In a recent conversation with this manager, he told me he has come to discover it fruitless to focus on other people’s faults and has decided to just deal with his own.
I told him the scripture Matthew 7:13-14 Enter through the narrow gate. For wide is the gate and broad is the road that leads to destruction, and many enter through it. But small is the gate and narrow the road that leads to life and only a few find it.
He looked this up on his phone and showed it to me. He was deeply touched.
Muslims don’t see Jesus as God. The reason; they are monotheistic.
I passed the following passage to Dan and Greg for their ReKnew podcast.
Mark 10:17-27 …..a man ran up to Him and knelt before Him, and asked Him, “Good Teacher, what shall I do so that I may inherit eternal life?”
But Jesus said to him, “Why do you call Me good? No one is good except God alone. …………………….. “One thing you lack: go and sell all you possess and give to the poor, and you will have treasure in heaven; and come, follow Me.”
From our western approach to figuring stuff out this appears, on the surface, to be a dichotomy of statements! Why would you follow someone who by his own opening statement appears to NOT have a grip?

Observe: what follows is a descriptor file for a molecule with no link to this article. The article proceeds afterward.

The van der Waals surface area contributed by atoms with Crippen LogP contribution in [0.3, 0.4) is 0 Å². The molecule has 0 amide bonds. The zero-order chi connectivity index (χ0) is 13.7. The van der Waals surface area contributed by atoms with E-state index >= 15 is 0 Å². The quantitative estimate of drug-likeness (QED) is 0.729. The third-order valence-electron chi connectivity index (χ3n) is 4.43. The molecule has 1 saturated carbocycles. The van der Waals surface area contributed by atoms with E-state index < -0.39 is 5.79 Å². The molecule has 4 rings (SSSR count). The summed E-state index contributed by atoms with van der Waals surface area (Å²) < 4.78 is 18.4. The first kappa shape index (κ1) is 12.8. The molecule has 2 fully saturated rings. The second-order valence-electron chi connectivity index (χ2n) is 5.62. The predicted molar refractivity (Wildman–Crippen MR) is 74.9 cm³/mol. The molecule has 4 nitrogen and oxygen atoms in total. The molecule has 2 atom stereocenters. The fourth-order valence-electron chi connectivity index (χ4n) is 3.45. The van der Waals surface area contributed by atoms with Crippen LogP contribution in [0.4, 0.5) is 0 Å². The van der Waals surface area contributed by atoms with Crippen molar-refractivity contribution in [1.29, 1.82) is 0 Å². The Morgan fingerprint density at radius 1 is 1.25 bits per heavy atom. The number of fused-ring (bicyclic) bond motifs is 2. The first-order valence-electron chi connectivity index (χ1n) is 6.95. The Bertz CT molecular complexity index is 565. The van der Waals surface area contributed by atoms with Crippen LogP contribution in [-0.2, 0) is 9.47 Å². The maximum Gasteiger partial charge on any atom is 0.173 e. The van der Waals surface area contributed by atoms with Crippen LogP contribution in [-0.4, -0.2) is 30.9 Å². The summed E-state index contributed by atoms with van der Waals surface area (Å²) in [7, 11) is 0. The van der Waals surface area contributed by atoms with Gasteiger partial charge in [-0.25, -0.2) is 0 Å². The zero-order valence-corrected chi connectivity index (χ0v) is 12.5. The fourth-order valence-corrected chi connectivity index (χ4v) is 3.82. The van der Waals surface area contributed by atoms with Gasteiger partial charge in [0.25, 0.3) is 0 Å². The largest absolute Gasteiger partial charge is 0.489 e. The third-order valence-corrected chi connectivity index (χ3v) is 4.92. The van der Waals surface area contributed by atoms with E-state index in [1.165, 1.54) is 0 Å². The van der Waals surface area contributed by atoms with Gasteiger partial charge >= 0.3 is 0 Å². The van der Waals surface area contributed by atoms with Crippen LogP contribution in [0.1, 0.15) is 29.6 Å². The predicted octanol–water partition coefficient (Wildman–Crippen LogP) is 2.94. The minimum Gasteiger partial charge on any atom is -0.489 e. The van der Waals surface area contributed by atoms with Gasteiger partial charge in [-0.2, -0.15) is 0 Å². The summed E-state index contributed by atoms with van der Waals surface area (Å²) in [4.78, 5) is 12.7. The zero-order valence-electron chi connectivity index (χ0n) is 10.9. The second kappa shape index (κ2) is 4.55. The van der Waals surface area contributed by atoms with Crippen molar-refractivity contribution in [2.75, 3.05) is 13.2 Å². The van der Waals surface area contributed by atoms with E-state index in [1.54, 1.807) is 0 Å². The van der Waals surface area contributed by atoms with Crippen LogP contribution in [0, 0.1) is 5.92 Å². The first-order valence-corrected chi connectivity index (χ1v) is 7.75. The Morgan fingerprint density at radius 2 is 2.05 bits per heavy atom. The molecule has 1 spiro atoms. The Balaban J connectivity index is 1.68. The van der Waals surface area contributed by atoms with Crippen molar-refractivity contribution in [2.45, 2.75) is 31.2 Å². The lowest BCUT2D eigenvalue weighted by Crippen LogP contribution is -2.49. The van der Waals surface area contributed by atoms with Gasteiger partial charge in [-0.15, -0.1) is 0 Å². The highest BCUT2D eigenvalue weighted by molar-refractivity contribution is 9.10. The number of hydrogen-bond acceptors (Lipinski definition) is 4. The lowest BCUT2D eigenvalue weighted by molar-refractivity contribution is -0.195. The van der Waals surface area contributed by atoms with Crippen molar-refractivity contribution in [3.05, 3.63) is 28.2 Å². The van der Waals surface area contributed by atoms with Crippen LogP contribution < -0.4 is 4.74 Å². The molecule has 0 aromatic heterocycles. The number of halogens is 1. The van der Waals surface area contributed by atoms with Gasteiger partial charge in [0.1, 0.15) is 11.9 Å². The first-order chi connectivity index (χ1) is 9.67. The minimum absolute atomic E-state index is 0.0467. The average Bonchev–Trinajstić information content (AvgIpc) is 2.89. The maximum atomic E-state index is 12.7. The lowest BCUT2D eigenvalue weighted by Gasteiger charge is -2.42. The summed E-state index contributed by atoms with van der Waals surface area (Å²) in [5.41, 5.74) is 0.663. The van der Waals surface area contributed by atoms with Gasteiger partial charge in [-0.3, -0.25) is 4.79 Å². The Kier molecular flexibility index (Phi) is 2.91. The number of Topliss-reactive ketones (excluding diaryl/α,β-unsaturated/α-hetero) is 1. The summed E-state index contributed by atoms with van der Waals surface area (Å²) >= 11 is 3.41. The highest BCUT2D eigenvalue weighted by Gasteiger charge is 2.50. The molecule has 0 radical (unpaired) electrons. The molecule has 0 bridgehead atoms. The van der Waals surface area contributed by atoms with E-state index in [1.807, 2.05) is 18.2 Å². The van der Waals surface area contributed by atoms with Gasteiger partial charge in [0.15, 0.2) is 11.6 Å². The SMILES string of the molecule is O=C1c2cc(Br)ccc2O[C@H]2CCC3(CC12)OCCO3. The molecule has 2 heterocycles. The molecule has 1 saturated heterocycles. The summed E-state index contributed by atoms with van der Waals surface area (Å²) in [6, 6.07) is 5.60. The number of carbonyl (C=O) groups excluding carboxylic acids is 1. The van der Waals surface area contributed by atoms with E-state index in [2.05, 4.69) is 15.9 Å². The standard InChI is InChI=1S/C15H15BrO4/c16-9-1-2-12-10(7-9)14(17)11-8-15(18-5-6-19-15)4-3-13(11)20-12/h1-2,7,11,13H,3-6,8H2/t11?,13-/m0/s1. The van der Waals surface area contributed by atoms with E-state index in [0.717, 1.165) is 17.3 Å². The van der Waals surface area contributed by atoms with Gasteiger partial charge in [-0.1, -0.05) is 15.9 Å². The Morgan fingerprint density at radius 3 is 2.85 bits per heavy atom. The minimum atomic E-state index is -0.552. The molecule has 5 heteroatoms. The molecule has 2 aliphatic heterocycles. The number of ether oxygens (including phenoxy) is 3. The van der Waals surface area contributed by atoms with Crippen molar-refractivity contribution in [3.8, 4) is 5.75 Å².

Not so for the Muslim manager who comes to this country from South Africa.
Consider John 12:49 For I did not speak on my own, but the Father who sent me commanded me to say all that I have spoken. And John 6:38 For I have come down from heaven not to do my will but to do the will of him who sent me.
I believe the reason Jesus never sinned [missed the mark] was that He ALWAYS spoke and did the GOOD will of this Father.
Just maybe this is a universal syllogism for all of us that we can only discover God’s GOOD and perfect will NOT try to figure it out on our own.
So whenever any of us does good, regardless of religion or lack thereof, we are on the narrow path of wisdom however we have a tendency to dance on and off the path all the time; so Jesus came so that we might follow/yoke with him so as to stay on the path by dealing with our planks rather than poo-pooing other folks.
The more aware I am of the things God has yet to change in me [my planks], the less offended by and uncomfortable I will be with what God has yet to change in someone else.
The more you do this the better off you will be down the road. 1 Corinthians 3:10-15.
I believe this is of much greater value than, as you have rightly said Mathew, religiously motivated apologetics.